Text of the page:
Half of Redcar’s steelworkers without work

The SSI Steelworks in Redcarl. Picture: Anna Gowthorpe/PA Wire
The SSI Steelworks in Redcarl. Picture: Anna Gowthorpe/PA Wire
0
Have your say

MORE THAN 1,000 former steelworkers in Redcar are still looking for work, four months after the SSI plant closed.

Unions say the figures, released by the Government, show the “devastating” impact of the crisis gripping the steel industry - which this week was dealt further blows with job losses in Sheffield and Wales announced.

The report shows that between the date of the closure of the Redcar plant last October, and earlier this month, 1,940 former employees had made a claim for jobseeker’s allowance, although 690 stopped claiming during the period.

The plant’s closure highlighted the devastating impact on the industry of high energy costs and cheap Chinese imports, which worsened this week when Tata announced 1,050 job cuts, mainly at Port Talbot in South Wales.

It was compounded when on Wednesday, one of Yorkshire’s most high profile companies, Sheffield Forgemasters announced it had started consultations on 100 redundancies.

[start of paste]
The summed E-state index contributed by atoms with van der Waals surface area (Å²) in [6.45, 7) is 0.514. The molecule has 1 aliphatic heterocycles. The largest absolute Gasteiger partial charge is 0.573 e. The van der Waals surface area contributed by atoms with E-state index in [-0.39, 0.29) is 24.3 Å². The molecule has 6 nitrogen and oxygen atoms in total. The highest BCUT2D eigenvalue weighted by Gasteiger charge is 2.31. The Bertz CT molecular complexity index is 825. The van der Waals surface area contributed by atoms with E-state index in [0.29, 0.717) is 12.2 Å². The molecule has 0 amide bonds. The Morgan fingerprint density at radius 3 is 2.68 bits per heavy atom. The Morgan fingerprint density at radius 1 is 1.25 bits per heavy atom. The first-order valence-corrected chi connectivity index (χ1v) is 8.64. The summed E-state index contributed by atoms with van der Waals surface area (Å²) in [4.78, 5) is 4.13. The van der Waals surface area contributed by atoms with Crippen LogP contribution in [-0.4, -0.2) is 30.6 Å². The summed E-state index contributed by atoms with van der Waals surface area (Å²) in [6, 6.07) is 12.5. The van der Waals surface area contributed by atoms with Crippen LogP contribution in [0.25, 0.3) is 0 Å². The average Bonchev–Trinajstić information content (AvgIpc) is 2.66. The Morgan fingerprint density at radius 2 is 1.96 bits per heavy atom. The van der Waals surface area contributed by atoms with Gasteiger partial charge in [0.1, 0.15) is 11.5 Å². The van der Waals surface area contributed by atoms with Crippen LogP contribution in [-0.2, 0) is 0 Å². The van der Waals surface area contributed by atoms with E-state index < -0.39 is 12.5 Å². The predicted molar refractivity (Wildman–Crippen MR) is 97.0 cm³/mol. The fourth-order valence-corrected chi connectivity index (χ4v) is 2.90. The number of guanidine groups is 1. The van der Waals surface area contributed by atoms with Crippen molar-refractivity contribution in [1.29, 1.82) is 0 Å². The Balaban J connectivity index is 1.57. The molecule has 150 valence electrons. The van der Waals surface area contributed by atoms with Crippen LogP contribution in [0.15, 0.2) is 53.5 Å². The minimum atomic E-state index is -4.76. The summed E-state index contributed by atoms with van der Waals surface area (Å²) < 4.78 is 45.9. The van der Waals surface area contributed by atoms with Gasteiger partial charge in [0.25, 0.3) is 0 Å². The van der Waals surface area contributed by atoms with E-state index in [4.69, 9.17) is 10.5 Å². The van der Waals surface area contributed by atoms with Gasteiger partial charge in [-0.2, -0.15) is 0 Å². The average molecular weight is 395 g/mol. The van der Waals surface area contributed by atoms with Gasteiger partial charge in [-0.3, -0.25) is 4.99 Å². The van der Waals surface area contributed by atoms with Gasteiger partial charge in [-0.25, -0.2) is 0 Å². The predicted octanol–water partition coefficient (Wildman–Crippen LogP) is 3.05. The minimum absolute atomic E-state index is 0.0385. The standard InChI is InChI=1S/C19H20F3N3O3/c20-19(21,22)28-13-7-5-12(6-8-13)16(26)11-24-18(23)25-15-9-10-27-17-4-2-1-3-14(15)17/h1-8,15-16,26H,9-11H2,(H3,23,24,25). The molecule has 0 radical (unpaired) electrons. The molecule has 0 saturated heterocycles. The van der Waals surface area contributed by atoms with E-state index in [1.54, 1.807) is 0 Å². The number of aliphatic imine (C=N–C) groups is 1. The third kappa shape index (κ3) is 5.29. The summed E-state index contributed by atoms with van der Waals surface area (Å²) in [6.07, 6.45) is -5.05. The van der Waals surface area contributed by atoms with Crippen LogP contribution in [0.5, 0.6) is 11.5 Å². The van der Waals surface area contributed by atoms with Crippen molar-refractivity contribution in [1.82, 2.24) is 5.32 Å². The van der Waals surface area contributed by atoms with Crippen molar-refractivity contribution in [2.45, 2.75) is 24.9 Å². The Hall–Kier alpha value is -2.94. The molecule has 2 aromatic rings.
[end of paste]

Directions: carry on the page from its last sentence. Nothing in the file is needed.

A spokesman for the steelworkers’ union Community said: “These figures only reveal a fraction of the devastating impact that the closure of SSI has had on the area and just how important the steel industry was to Redcar.

“Hundreds of our members are still looking for work and many of those who have found new employment are not benefitting from the same terms and conditions that had been available in the steel industry.

“Community is continuing to support the legal claims of former SSI workers and contractors to help them get what they are owed and to signpost people to job opportunities where we can.

“What happened in Redcar must not be repeated and that’s why there needs to be more swift and decisive action from the Government to support the UK steel industry. This means delivering support on energy costs, business rates and standing up to China to stop unfairly traded steel damaging the UK industry.”

Michael Blench, regional officer of the GMB union, said the job losses at Teeside were a “direct result” of some politician failing to act.

“These politicians failed to listen to repeated warnings of the adverse consequences of their policies,” he said. “EU politicians are still failing to act to stop to stop the dumping of Chinese steel from a country that is not a market economy. This failure to act is intolerable.”

Owen Smith, shadow work and pensions secretary, said: “These are men and women who have worked hard all their lives and will be desperate to get new jobs, but the opportunities and support is simply not there. So much for the Tories’ talk of rebalancing the economy.”